Garlic is often seen as a perfunctory ingredient in cooking, used in a slapdash, cursory manner. “We’ll put a little bit of garlic in,” Gordon Ramsay recommends in his Ultimate Cookery Course on steak. “Garlic… just one clove,” Nigella Lawson counsels, while assembling a mussel linguine on an episode of Forever Summer with Nigella.
But for me, there’s no such thing as “just a little bit” or “not too much” when it comes to garlic. I side-eye recipes that call for half a clove of garlic in a curry that claims to serve four, vilify garlic bread that I don’t smell before I see, and abandon aglio e olio recipes that call for cloves and not heads. Because to me, whether it’s in pasta, stews, or even a simple Chinese stir-fry, garlic should never be a mere afterthought, but treated as an intentional, starring ingredient. Too many times have I followed a supposedly garlic-forward recipe to a tee, only to find the end result severely lacking in pungent punch.
For moments like these—too deep into a garlic-weak recipe to turn around, but not quite satisfied with the end result—I have a secret weapon. Well, a secret stash of crispy garlic bits.
Though secret, it’s nothing fancy: Garlic, two heads worth, gets minced with a knife, thrown into a pot of cold oil, and gently fried until golden. (Though you may be tempted, do not use a garlic press, which will yield garlic that’s more mash than bits.) Crispy, sharp, and sweet, with just a hint of smoky bitterness, these garlic bits have been the savior of many a dreary dish. I’ve used this golden topping to uplift and umami-fy lackluster salads, limp noodles, and botched steaks.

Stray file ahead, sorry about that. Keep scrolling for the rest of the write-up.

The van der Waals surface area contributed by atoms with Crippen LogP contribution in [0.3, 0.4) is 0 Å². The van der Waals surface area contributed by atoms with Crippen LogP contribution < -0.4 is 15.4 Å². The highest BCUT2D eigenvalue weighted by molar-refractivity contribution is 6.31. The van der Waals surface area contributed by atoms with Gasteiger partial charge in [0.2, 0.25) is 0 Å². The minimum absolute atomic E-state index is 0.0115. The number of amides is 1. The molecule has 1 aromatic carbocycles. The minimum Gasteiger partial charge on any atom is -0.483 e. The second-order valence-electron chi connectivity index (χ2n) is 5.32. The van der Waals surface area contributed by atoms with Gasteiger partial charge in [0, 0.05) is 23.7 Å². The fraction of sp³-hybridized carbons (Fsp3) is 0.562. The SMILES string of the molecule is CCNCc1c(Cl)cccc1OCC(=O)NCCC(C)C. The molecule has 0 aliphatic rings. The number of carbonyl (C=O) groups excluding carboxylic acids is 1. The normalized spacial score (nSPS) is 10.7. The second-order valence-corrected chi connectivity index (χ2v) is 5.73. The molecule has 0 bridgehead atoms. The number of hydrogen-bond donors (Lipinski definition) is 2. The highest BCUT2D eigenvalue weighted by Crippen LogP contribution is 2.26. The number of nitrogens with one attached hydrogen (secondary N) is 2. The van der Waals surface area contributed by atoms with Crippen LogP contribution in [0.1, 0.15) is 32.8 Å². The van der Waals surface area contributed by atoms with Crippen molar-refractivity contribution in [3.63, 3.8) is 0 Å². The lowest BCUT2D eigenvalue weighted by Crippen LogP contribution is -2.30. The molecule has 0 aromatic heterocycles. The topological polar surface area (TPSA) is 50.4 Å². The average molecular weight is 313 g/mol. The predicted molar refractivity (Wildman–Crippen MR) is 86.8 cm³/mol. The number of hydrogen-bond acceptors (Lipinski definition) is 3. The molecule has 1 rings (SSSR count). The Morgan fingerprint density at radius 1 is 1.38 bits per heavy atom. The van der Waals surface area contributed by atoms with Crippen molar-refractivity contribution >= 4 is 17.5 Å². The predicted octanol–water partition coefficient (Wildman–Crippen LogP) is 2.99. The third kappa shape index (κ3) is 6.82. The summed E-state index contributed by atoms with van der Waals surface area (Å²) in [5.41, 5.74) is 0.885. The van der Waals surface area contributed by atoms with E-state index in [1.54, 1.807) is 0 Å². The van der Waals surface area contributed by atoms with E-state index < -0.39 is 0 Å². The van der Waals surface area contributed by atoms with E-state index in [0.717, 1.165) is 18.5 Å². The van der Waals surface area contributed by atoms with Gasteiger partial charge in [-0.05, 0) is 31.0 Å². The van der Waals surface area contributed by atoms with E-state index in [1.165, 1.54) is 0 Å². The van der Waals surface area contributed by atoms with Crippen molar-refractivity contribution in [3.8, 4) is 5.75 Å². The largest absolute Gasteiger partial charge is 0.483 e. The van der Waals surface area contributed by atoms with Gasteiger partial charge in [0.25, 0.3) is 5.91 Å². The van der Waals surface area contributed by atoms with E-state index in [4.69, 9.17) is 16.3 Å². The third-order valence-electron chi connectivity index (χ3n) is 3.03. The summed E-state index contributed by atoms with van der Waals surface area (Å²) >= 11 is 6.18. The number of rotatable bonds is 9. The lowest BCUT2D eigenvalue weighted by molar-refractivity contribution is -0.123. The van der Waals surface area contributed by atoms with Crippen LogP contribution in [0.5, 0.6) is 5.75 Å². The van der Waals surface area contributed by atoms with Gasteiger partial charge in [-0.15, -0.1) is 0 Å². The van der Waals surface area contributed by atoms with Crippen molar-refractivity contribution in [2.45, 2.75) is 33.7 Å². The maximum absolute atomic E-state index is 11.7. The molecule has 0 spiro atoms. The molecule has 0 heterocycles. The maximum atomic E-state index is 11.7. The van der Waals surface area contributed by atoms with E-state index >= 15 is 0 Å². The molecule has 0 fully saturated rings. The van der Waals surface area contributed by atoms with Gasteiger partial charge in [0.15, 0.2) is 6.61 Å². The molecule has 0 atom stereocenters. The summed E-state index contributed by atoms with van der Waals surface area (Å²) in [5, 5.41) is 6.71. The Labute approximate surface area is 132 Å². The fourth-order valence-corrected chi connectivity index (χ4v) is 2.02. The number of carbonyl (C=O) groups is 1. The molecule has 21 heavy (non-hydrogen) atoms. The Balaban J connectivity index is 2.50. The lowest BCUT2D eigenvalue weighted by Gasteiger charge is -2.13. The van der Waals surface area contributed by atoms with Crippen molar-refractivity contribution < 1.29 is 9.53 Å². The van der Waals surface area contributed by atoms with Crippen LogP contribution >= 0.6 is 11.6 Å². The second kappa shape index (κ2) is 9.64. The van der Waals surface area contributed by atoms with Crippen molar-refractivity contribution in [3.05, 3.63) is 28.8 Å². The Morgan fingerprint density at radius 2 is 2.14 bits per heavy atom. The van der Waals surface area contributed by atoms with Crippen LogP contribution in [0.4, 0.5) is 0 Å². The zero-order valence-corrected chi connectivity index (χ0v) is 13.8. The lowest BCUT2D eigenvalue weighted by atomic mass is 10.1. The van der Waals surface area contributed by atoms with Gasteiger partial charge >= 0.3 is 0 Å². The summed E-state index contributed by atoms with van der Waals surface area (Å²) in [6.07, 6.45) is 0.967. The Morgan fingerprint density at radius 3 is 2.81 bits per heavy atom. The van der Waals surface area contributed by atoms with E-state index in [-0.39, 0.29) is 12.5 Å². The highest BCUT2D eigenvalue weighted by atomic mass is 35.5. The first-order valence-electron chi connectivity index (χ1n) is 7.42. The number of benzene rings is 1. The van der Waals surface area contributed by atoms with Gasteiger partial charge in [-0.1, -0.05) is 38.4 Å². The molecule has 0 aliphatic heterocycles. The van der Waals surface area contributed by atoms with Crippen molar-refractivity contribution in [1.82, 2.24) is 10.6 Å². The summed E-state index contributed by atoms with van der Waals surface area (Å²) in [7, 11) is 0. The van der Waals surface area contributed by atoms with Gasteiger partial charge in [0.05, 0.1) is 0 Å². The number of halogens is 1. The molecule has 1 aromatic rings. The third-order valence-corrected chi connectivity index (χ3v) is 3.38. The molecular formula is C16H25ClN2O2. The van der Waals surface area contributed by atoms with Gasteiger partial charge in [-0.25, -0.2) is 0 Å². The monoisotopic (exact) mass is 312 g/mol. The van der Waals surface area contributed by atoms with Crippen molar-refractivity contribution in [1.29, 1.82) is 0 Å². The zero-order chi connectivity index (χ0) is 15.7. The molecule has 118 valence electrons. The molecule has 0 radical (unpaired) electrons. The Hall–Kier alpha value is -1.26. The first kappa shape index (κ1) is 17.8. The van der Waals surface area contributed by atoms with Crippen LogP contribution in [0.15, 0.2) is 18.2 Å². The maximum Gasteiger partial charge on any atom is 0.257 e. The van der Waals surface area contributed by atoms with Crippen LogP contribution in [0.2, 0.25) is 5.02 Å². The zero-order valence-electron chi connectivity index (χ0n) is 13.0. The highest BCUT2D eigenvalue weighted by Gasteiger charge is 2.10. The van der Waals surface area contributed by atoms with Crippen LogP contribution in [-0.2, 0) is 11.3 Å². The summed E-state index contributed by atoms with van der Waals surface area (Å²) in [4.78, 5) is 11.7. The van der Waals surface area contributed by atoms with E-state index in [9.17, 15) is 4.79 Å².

Making fried garlic also yields a profound by-product—garlic oil, which has just as many applications as the toasted bits themselves. Simply start off any stir- or pan-frying with it, in place of regular vegetable oil, and the garlic oil will add an unprecedented savouriness and depth. As the late French chef and restaurateur Marcel Boulestin puts it: “It is not really an exaggeration to say that peace and happiness begin, geographically, where garlic is used in cooking.”
—Yi Jun Loh
about 1 cup
heads of garlic, separated into cloves and peeled
Mince the garlic until semi-fine, making sure there are no bits that are larger than 1/8 of an inch. (Please mince it with a knife; do not use a garlic press, which will just turn your garlic into mush.)
Transfer the minced garlic into a small pot, and pour in the canola oil. Place the pot over a medium-low flame, and heat gently until the garlic starts to bubble and turn golden brown. This should take around 5-6 minutes. Do not rush the process, lest the garlic brown too quickly and burn. When the garlic is just a shade off golden brown, strain the garlic out of the oil, and place it on a paper towel to absorb the excess oil and let the fried garlic cool. Reserve the oil; do not throw it out! You can use the garlic oil for any stir- or pan-frying purposes, immediately adding more depth and aroma to dishes.
When cool, store the fried garlic bits in an airtight jar. It’ll stay crisp and fragrant for 2 weeks, if not longer. Spoon the garlic bits and oil atop salads, steaks, or even stir some into your soups and stews for a punchy dose of allium-atic fragrance.